My apologies for the delay in continuing this series. My day job- yes, I have one- has kept me up to my eyeballs in alligators while trying to drain the swamp, so, lamentably, blog activity has been a lower priority. Where were we…
Ah, yes. We had just gotten word that two apartments had opened up in Augsburg within about 50 hours of our arrival here. The word was brought to us by one Stefan Karrer, a dedicated intercessor who had been involved with the Gebetshaus Augsburg for years and who had graciously allowed us to stay with his family for a couple of weeks while we looked for a permanent housing solution. We had come to Germany on faith, trusting the Lord would open up a place for us. And now we had two to look at, and, with the help of Stefan and his family, we soon made arrangements to look at each of them by the end of the first week.
The first of these was an apartment in the south of Augsburg, held at the time by Hermine and Hans-Martin Harsch. The Harsches were friends of the Karrers, and they were very happy to meet Americans who had moved to Augsburg to join the 24/7 prayer movement in Germany. The apartment was roomy, had some good light, and living there would (have) put us in easy walking distance of the Gebetshaus, schools, shopping, and other amenities Only it would have meant being …well…in an apartment. In the city. We’d come home, close the door, and be by ourselves. Maybe we’d make friend with neighbors, develop stable relationships with them, and enjoy regular fellowship. Maybe not. And how the „maybe not“ would impact our daughter was a concern. We didn’t want Felicia to be socially isolated. The Harsches did not have any children living with them who could give us insight into the child population of the building and that was a significant minus, no matter how close we would be to any prayer room. But the price was right. At least, before any costs for utilities were included. And they were willing to leave basically all the appliances, some furniture and the window fittings for us. That was a huge point in favor of the in-city apartment.
The next apartment we looked at was owned by one Johannes Hüger. He was an outgoing type, a Christian business consultant who regularly held seminars in the States. The apartment was in a Christian community house, a „Gemeinschaftshaus“ named „Koinonia“, located in Biburg, which was not far away from where the Karrers lived. I asked about the „Gemeinschaft“. What was its focus?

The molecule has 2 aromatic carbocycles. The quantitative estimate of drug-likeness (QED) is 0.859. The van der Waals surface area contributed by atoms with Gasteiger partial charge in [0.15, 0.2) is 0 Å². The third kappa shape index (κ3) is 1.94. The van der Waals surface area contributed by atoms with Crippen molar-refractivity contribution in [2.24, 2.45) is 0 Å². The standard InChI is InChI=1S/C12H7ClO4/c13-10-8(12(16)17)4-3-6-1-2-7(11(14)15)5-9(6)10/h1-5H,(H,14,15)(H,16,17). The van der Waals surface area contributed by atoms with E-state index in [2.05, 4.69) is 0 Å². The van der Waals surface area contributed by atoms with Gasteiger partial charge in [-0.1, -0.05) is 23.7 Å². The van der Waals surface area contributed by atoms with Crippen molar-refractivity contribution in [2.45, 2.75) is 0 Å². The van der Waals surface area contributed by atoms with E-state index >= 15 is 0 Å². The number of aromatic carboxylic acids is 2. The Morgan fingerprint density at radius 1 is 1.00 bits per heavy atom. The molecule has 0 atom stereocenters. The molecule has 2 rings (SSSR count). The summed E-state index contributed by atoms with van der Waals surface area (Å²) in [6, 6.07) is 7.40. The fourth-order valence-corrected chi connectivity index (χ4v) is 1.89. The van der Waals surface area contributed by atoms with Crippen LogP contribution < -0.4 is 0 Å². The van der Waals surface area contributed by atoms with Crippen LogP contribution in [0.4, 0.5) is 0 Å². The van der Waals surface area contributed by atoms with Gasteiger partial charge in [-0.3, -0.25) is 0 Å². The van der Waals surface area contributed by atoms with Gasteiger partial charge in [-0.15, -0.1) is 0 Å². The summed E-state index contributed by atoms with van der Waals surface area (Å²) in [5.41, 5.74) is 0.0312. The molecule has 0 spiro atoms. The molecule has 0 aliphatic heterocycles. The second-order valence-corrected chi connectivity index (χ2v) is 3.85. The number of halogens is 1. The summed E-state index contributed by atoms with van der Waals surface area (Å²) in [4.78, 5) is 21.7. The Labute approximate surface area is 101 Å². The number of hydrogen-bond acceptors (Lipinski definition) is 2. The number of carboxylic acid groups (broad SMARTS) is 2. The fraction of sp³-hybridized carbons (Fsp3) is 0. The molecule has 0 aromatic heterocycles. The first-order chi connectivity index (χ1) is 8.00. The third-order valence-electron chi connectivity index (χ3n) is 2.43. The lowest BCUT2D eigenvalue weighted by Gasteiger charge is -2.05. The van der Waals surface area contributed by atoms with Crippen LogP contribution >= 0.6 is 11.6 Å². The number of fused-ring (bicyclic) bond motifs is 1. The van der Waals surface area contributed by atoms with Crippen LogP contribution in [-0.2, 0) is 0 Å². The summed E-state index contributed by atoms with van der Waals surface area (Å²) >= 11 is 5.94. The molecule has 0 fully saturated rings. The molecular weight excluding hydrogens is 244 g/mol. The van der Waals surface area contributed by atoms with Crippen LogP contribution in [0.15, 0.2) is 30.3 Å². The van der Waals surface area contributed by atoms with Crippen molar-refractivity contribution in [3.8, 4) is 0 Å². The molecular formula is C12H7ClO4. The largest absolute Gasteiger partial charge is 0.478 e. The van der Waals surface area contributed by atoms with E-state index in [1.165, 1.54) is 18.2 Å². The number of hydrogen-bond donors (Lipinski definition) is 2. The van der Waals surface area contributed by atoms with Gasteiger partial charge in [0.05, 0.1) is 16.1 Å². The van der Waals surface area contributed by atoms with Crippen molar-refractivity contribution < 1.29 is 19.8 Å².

„Ökumene, aber im persönlichen Sinn“- „Ecumenism in a personal sense“- was the response I got from Stefan to my question. I dug into the background a bit more, and learned, to my very pleasant surprise, that Koinonia had been founded by Evangelicals and Catholics who wanted to share life centered on the author and perfecter of their shared Christian faith: Jesus the Messiah.
In other words: The core of their mission was the core of our mission. Bringing Christians from different streams of the historic Christian faith together in reconciliation and shared lives in Holy Spirit-driven faith.
Hüger picked me up the next morning, a sunny late June day in the alpine foothills of Bavaria, and the drive was only about 15 minutes. We pulled into the cobblestone driveway of the converted monastery and…there were children playing the yard. Children who were close to Felicia’s age. She would have automatic playmates if we moved there. The apartment itself was smaller than the Harsches‘ apartment, and we would be 11 kilometers from the city. We would be dependent on public transportation and help from others to get to and from the Gebetshaus, shopping, whatever churches (there were going to have to be two) we eventually landed in, and we would not have the already furnished apartment to move into. In Germany, unfurnished really means unfurnished. I liked the place and its mission really gelled with ours. But the distance, for people who did have their own car, could potentially isolating.
But there were children at Koinonia who were close in age to our own daughter. I knew of course that I would have to talk with Susan about it, and she needed to see the apartment with her own eyes, and give me her thoughts about the weight of the advantages and disadvantages. So, the second trip to see Koinonia with Herr Hüger was a whole-family trip. Within minutes it was clear that we agreed. Having other children, other children from Christian families who shared with us, in their own form, a vision for reconciliation in the body of Christ here on Earth, was a plus that outweighed the minuses by several orders of magnitude. We would be moving into Koinonia.
And on July 1st, 2015, we did.
Thanks for reading this newest installment of „Martin Family in Bavaria“.
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